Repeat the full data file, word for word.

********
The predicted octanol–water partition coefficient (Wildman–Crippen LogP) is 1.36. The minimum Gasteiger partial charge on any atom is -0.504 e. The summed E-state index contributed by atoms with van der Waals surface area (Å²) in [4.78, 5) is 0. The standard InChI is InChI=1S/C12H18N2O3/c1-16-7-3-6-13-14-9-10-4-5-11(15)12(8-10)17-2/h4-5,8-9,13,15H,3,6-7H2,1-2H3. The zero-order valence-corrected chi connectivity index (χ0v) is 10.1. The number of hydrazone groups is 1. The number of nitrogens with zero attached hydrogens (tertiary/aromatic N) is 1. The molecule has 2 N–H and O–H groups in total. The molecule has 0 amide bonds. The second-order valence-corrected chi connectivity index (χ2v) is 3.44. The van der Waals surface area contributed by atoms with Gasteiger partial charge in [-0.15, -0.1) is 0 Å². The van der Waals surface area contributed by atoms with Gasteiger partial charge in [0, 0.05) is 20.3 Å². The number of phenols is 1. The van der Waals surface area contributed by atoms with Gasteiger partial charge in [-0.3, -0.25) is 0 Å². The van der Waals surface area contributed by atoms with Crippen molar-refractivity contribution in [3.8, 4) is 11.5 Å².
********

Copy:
The predicted octanol–water partition coefficient (Wildman–Crippen LogP) is 1.36. The minimum Gasteiger partial charge on any atom is -0.504 e. The summed E-state index contributed by atoms with van der Waals surface area (Å²) in [4.78, 5) is 0. The standard InChI is InChI=1S/C12H18N2O3/c1-16-7-3-6-13-14-9-10-4-5-11(15)12(8-10)17-2/h4-5,8-9,13,15H,3,6-7H2,1-2H3. The zero-order valence-corrected chi connectivity index (χ0v) is 10.1. The number of hydrazone groups is 1. The number of nitrogens with zero attached hydrogens (tertiary/aromatic N) is 1. The molecule has 2 N–H and O–H groups in total. The molecule has 0 amide bonds. The second-order valence-corrected chi connectivity index (χ2v) is 3.44. The van der Waals surface area contributed by atoms with Gasteiger partial charge in [-0.15, -0.1) is 0 Å². The van der Waals surface area contributed by atoms with Gasteiger partial charge in [0, 0.05) is 20.3 Å². The number of phenols is 1. The van der Waals surface area contributed by atoms with Gasteiger partial charge in [-0.3, -0.25) is 0 Å². The van der Waals surface area contributed by atoms with Crippen molar-refractivity contribution in [3.8, 4) is 11.5 Å².